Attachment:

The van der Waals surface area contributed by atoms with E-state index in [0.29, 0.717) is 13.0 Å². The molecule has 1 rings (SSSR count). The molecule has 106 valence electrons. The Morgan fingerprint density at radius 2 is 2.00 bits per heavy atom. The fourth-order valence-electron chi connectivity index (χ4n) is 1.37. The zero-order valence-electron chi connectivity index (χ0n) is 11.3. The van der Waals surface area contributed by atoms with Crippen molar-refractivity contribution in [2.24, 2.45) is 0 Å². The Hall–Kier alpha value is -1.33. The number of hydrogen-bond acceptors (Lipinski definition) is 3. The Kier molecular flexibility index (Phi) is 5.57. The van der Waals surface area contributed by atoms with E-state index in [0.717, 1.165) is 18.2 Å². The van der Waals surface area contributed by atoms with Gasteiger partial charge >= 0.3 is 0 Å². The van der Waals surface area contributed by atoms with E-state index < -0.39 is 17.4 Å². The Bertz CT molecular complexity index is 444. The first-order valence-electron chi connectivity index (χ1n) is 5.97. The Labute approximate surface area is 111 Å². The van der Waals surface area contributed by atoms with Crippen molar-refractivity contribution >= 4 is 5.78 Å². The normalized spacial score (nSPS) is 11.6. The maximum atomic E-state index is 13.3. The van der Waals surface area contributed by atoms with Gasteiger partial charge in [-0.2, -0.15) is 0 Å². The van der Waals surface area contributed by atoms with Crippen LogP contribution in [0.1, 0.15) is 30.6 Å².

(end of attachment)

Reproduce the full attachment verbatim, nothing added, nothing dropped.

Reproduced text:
The van der Waals surface area contributed by atoms with E-state index in [0.29, 0.717) is 13.0 Å². The molecule has 1 rings (SSSR count). The molecule has 106 valence electrons. The Morgan fingerprint density at radius 2 is 2.00 bits per heavy atom. The fourth-order valence-electron chi connectivity index (χ4n) is 1.37. The zero-order valence-electron chi connectivity index (χ0n) is 11.3. The van der Waals surface area contributed by atoms with Crippen molar-refractivity contribution in [2.24, 2.45) is 0 Å². The Hall–Kier alpha value is -1.33. The number of hydrogen-bond acceptors (Lipinski definition) is 3. The Kier molecular flexibility index (Phi) is 5.57. The van der Waals surface area contributed by atoms with E-state index in [0.717, 1.165) is 18.2 Å². The van der Waals surface area contributed by atoms with Gasteiger partial charge >= 0.3 is 0 Å². The van der Waals surface area contributed by atoms with E-state index < -0.39 is 17.4 Å². The Bertz CT molecular complexity index is 444. The first-order valence-electron chi connectivity index (χ1n) is 5.97. The Labute approximate surface area is 111 Å². The van der Waals surface area contributed by atoms with Crippen molar-refractivity contribution >= 4 is 5.78 Å². The normalized spacial score (nSPS) is 11.6. The maximum atomic E-state index is 13.3. The van der Waals surface area contributed by atoms with Gasteiger partial charge in [-0.2, -0.15) is 0 Å². The van der Waals surface area contributed by atoms with Crippen LogP contribution in [0.1, 0.15) is 30.6 Å².